It's August and that means its time for the annual Perseid Meteor Shower, this year reaching its peak on the evening and through the morning of August 11-12. Meteors are visible just about any night of the year, but throughout the year there are periods of intense activity in the sky ("meteor showers") because the Earth travels through a point in its orbit where there is a higher amount of space dust, rocks and other particles that enter the atmosphere at tens of thousands of miles per hour and burn up, creating bright streaks across the sky.
The Perseid Meteor Shower is going to be harder to see in 2009 because of the bright Moon that rises at 10:40 pm in San Francisco. For the city dweller, however, the shower is not much worse because of the bright Moon, as our city lights obscure many meteors anyhow. So the best you can do is simply enjoy the shower the evening of August 11th from wherever you are in the city. Pick a darkened comfortable spot. Lay back on a blanket and point your feet to toward the north-east and look around the sky. As the evening wears on, the origination point ("radiant") of the meteor shower rises in the north-east. This area is near the constellations Perseus and Cassiopeia as shown in the illustration to the right.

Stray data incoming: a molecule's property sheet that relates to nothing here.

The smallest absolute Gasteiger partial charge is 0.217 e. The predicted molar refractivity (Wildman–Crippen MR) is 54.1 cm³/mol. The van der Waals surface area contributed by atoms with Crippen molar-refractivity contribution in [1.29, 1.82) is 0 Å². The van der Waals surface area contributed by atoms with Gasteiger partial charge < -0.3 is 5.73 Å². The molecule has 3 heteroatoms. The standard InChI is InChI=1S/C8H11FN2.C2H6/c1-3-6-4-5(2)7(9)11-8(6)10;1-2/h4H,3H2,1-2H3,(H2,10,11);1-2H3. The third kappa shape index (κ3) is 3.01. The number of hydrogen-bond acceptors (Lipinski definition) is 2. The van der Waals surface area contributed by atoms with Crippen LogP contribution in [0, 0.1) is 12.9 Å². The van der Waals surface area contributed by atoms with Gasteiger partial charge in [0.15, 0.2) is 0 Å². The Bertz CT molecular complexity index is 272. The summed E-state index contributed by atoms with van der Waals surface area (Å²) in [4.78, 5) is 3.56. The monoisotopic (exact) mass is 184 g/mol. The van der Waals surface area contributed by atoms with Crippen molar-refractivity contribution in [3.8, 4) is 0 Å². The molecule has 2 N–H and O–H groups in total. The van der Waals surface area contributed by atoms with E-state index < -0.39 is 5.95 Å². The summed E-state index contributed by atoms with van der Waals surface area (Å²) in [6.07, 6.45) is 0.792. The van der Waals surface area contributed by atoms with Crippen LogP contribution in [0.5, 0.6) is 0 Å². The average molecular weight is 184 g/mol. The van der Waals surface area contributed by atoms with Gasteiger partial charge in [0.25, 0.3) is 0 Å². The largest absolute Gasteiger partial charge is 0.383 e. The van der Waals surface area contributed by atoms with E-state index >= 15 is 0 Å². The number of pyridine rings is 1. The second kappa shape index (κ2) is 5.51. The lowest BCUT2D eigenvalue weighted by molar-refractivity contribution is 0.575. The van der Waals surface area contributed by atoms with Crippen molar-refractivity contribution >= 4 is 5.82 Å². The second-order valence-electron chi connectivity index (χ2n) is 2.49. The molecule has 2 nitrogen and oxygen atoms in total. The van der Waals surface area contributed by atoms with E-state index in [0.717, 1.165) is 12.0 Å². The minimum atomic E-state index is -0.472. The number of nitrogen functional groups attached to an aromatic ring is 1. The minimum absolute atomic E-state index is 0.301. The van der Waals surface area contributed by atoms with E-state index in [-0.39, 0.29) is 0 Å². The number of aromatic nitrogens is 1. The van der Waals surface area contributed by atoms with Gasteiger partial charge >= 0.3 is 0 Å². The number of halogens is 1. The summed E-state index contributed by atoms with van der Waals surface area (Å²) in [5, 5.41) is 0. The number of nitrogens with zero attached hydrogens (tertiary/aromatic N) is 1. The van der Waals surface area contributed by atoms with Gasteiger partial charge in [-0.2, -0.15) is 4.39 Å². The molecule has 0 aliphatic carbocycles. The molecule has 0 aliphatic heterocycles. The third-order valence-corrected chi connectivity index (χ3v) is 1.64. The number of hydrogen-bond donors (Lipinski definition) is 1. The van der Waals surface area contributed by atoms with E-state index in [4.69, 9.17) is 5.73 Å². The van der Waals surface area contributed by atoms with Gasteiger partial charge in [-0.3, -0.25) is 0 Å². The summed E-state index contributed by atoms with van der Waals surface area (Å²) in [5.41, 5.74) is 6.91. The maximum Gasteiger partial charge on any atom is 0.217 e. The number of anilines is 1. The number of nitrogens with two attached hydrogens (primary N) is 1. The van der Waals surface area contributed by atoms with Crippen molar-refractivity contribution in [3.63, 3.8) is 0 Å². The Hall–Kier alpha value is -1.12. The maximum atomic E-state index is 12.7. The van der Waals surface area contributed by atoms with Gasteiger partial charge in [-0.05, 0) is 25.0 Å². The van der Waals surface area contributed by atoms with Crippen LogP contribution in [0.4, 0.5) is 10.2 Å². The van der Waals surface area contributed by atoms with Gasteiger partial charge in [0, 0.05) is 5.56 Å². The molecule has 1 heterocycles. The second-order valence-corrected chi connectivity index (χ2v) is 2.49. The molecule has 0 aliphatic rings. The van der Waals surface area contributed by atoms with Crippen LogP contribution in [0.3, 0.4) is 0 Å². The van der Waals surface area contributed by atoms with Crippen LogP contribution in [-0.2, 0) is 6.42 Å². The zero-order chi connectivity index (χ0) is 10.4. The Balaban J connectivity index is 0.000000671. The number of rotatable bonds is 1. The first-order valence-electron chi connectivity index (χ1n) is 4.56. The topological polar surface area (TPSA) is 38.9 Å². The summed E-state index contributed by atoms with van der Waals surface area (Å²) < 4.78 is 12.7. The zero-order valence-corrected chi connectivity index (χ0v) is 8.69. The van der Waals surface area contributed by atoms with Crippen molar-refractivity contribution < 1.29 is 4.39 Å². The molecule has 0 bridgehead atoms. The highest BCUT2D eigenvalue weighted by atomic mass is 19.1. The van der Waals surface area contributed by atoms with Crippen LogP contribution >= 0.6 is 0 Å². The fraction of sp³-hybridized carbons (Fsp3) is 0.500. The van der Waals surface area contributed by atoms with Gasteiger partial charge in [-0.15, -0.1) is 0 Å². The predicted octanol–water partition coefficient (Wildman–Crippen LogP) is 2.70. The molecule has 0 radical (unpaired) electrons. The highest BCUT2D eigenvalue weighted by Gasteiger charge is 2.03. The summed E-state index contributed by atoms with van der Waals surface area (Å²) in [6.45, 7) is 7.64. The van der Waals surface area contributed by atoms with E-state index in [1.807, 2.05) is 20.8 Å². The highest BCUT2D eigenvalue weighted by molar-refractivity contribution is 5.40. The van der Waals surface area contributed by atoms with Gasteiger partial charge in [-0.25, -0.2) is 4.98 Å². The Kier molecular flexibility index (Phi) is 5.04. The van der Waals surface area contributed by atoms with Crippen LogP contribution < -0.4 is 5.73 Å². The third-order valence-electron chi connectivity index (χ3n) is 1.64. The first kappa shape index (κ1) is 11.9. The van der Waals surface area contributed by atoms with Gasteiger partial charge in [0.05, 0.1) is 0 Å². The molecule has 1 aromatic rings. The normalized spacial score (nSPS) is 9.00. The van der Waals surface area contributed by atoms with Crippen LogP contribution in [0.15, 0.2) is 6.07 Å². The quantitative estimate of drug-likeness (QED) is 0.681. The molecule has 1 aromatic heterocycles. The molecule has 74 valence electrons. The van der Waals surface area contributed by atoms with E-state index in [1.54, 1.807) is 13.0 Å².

This year there will be a possible jump in the number of meteors as the Earth passes through a denser-than-usual filament of dust from the remnants of comet Swift-Tuttle. That will happen around 1:00 am pacific time on the 12th, so if you are up late you might just see a more intense period of meteor activity. Throughout the entire evening, the Moon will remain the one bright light everyone cannot escape, so when it rises just point your gaze in another direction and keep your eyes on the sky. And stay warm!
If you want to see a good meteor shower this year that won't have moonlight in the way, look ahead to December 14th when the Geminids will peak at an even higher rate than the Perseids. However it will be considerably cooler and the weather is less predictable at that time.